Let's take a minute to recap the discussion we've had so far in The Cosmic Cup. The Java platform is the software platform for the computing environment defined by Java. The Java platform APIs define the application programming interface for the Java platform, which consists of categories of APIs that address different segments of computing and related industries.
However, several APIs defined under the scope of Java APIs don't fall under any of the formal categories defined under the Java platform, namely Base Platform, Commerce, Security, Media, Enterprise and Server. In last month's column these APIs were mentioned as "Nonstandard Java APIs." This month we'll focus on these APIs.
Before we begin, I'd like to point out that this is not a category formally defined by JavaSoft; it is a category I have defined for the purposes of our discussion, to provide complete coverage of the scope of APIs defined under Java. Note also that for the moment we will forgo discussion of Java technologies that focus on hardware devices, embedded Java and Java operating system APIs (JavaOS). We will also postpone discussion on APIs that focus primarily on browser-based interfaces. These two kinds of APIs warrant independent discussions, and I will cover them in future articles for The Cosmic Cup.
The APIs defined under the "nonstandard APIs" category supplement the APIs formally defined under the Java platform APIs. They are based on some of the platform APIs and enhance the functionality of the APIs they extend.
Figure 1 illustrates the APIs discussed in this article. These APIs are:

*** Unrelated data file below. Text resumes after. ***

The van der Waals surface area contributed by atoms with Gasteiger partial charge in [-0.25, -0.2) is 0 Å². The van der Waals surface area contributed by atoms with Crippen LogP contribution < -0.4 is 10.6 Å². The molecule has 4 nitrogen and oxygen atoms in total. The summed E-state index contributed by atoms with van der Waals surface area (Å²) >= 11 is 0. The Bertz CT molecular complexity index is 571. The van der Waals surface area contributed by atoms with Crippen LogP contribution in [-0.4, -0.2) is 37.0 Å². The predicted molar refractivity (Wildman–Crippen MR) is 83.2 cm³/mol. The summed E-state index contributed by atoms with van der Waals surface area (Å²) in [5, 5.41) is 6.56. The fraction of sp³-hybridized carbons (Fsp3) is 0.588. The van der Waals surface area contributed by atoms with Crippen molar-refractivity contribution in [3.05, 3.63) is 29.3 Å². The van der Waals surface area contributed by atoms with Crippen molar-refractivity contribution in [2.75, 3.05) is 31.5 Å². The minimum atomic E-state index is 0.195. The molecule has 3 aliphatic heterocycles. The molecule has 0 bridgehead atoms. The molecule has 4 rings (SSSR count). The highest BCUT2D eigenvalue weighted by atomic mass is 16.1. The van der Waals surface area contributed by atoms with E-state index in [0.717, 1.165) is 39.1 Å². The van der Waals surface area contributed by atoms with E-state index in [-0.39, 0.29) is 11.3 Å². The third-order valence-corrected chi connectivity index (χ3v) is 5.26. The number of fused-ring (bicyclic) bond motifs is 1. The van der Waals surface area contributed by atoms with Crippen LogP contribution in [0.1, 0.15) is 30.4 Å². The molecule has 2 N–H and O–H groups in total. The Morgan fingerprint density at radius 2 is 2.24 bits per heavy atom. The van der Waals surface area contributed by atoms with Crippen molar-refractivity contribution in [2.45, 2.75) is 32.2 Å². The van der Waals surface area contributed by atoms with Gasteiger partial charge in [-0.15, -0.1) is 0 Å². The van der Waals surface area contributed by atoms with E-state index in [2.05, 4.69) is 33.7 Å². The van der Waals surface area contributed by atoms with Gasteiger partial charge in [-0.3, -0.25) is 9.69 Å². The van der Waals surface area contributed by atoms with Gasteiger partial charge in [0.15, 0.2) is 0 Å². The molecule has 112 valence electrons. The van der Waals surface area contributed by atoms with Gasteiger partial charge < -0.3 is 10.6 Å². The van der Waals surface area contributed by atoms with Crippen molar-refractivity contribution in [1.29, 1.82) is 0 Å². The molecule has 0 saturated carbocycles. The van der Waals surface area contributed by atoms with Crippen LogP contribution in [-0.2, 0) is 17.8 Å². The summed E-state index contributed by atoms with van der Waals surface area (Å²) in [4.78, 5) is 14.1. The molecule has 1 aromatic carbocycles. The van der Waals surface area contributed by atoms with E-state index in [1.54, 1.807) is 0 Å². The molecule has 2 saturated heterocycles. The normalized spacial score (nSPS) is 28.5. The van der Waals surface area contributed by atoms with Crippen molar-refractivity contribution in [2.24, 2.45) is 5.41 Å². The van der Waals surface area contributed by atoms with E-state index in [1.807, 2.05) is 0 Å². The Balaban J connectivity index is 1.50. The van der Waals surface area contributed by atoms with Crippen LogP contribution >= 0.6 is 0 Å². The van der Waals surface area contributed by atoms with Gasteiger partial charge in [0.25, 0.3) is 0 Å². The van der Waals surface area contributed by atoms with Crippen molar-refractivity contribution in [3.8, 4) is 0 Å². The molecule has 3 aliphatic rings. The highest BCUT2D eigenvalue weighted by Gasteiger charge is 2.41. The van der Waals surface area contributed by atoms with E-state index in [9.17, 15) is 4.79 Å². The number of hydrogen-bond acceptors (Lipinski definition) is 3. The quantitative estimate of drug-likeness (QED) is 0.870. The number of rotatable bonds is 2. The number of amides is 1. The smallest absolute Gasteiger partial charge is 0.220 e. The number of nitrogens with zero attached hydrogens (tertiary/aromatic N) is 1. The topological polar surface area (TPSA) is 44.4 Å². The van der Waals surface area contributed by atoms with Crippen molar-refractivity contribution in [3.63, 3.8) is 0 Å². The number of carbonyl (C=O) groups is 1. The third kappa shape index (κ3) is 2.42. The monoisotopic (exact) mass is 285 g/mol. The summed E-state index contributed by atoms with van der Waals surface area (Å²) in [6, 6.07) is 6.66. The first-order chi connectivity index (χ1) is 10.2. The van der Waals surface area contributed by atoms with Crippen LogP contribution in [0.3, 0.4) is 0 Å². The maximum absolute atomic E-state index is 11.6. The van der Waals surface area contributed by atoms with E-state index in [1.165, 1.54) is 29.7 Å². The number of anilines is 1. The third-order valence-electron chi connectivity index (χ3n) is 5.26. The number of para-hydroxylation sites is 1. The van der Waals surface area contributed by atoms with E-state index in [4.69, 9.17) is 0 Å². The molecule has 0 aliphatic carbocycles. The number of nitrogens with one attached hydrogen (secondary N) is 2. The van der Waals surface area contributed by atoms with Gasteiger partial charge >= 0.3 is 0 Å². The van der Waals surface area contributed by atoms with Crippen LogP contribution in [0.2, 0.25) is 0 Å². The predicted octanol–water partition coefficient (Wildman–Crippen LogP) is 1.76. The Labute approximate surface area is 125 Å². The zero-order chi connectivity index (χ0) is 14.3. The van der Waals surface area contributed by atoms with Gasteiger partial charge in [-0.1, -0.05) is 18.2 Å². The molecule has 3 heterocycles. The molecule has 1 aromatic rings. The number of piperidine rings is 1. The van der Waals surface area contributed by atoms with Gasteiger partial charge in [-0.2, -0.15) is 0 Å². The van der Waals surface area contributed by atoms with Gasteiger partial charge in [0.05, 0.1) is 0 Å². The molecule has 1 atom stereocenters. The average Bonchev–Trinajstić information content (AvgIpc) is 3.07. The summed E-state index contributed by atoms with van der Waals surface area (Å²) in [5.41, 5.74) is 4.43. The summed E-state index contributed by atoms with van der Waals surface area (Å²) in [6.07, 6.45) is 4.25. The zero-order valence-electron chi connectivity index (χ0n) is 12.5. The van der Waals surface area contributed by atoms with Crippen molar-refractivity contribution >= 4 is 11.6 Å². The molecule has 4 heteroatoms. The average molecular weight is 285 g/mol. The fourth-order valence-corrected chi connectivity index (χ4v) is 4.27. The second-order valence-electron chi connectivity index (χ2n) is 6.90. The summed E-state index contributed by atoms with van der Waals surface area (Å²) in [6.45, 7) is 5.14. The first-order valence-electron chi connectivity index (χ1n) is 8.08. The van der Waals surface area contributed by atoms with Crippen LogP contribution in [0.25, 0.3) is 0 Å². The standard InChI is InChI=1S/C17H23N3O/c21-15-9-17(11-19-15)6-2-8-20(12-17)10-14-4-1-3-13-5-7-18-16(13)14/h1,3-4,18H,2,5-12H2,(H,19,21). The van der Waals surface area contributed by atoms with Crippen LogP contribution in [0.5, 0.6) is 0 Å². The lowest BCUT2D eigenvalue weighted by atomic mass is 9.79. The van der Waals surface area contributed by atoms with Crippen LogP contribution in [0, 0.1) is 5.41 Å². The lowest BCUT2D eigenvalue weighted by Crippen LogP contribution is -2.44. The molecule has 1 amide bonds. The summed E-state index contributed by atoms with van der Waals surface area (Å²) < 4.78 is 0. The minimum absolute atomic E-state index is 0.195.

These APIs, and the roles of each API in Java and platform APIs related to each API, are provided in Table 1. The following section briefly examines the APIs listed in the table.
- JavaBeans Activation Framework (JAF)
JavaBeans Activation Framework
This framework (formerly known as Glasgow) enhances the functionality of JavaBeans by adding data awareness to the data types used in JavaBeans-based component design. The standard Java platform does not provide a consistent strategy for determining the data types of a software component, binding typed data to a component or an architecture to support these features. JAF overcomes these shortcomings in the JavaBeans component model.
JAF uses MIME (Multipurpose Internet Mail Extensions) types to encapsulate and determine the data type. Using JAF, developers can write JavaBeans-based components that provide added functionality to Web browsers, office suites and other Beans-based environments. The JAF technology proposes data typing and a registry to hold definitions of these data types. It implements the following services:
- Determines the type of arbitrary data based on MIME types
- Encapsulates access to data based on the data's MIME type
- Discovers operations available on a particular data type